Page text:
Prompted in part by sessions at CAT, Dr. Eskine had already begun sharing contemplative practices with her students. Well-versed in the empirical literature on contemplative science, she viewed Sustaining the Dialog as “a necessary next step” in her pedagogy.

This semester Dr. Eskine has been integrating contemplative practices in all her classes, as a way to center around the intended topic of the day. She has also been using a breathing meditation to decrease test anxiety before exams, and she has completely reworked her Abnormal Psychology class to include mindfulness.

Dr. Eskine identified three goals for her Abnormal Psychology class: “1) give students a new way to alleviate stress, 2) explore how contemplation/mindfulness is used as treatment for psychological illness, and 3) foster compassion for those suffering from psychological illness.” Students are required to select a specific practice to research and incorporate into their lives for the duration of the semester. Students chose a diverse array of practices from music listening to Qi Gong to yoga. Informal discussions around the effective stress relief are positive. Overall students report feeling calmer, more centered, and better focused. Dr. Eskine has also lectured on the benefits of meditation for populations suffering from psychological illness; this lesson was extended to consider societal benefits of a contemplative mental health system. Dr. Eskine writes that “students suggested that a contemplative system would carry less of a stigma and help society to focus on mental health rather than mental illness.”

(An interesting footnote: Dr. Eskine also used a breathing practice to demonstrate how to use a statistic. She asked each student how stressed they were on a scale from 1 to 8, and then asked them to focus on breath for one minute. She then measured their stress again. In both of of her statistics classes there was a significant decrease in self-reported stress after focusing on the breath.)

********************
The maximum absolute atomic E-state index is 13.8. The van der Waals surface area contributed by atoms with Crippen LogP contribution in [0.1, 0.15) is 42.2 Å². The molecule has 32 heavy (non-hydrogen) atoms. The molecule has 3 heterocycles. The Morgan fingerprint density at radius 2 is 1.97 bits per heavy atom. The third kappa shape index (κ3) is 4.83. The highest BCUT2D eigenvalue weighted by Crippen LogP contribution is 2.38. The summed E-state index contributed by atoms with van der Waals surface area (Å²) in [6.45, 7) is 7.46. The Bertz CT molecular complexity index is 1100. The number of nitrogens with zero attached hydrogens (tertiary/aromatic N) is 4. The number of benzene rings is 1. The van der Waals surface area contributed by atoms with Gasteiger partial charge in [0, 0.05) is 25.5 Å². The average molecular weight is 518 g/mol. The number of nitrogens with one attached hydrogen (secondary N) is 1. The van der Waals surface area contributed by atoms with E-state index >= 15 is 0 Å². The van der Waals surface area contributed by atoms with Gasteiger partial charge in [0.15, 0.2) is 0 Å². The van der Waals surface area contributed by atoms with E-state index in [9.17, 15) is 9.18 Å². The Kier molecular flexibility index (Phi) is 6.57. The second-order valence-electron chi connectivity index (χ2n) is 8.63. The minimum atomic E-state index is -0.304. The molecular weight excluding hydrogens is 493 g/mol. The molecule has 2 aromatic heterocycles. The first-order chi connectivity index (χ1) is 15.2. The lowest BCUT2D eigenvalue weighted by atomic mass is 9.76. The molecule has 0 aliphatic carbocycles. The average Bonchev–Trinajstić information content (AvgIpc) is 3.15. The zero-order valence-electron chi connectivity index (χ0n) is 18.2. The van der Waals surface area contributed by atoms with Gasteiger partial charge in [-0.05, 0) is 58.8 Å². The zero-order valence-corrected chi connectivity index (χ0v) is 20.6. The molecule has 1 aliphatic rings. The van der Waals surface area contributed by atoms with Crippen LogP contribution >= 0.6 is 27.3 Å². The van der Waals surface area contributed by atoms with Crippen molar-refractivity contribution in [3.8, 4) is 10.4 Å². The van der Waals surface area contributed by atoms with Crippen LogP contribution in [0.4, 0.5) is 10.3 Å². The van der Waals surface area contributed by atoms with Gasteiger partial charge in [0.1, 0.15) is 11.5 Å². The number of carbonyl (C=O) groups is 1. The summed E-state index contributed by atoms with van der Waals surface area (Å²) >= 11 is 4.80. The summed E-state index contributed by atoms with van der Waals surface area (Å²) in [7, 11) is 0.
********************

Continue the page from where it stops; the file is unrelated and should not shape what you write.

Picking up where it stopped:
Dr. Ross Louis

Ross Louis joined the Communication Studies program at Xavier in 2003 and teaches courses from a performance studies perspective. He currently serves as the Chair of the Department of Communications. His recent research addresses how citizenship is performed in post-Katrina New Orleans and has appeared in Text and Performance Quarterly and The Review of Black Political Economy. He serves as editor of XULAneXUS, Xavier’s online undergraduate research journal, and has previously served as service-learning faculty in residence for CAT.

Photo of Ross Louis

Dr. Louis began a personal practice of mindfulness in March 2012, meditating and reading texts from Eastern spiritual traditions as well as secular sources. Soon thereafter, he observed that this work was having an impact on his interactions with others, in both his personal and professional life. In addition to sitting quietly every morning, Dr. Louis experimented with small mindfulness exercises throughout his day on Xavier’s campus. He writes that he was particularly interested in “merely observing (not evaluating) my body, thoughts, and emotions during various interactions with students.” He observed the reaction of his body to a disruption during lecture, his chain of thoughts as he entered the classroom. These simple exercises proved disruptive to Dr. Louis’ “standard teaching script” and what he calls his “professor persona.” This lead to a realization: “I am frequently on autopilot in the classroom, moving from one rehearsed teaching behavior/thought/emotion to the next, usually without awareness.”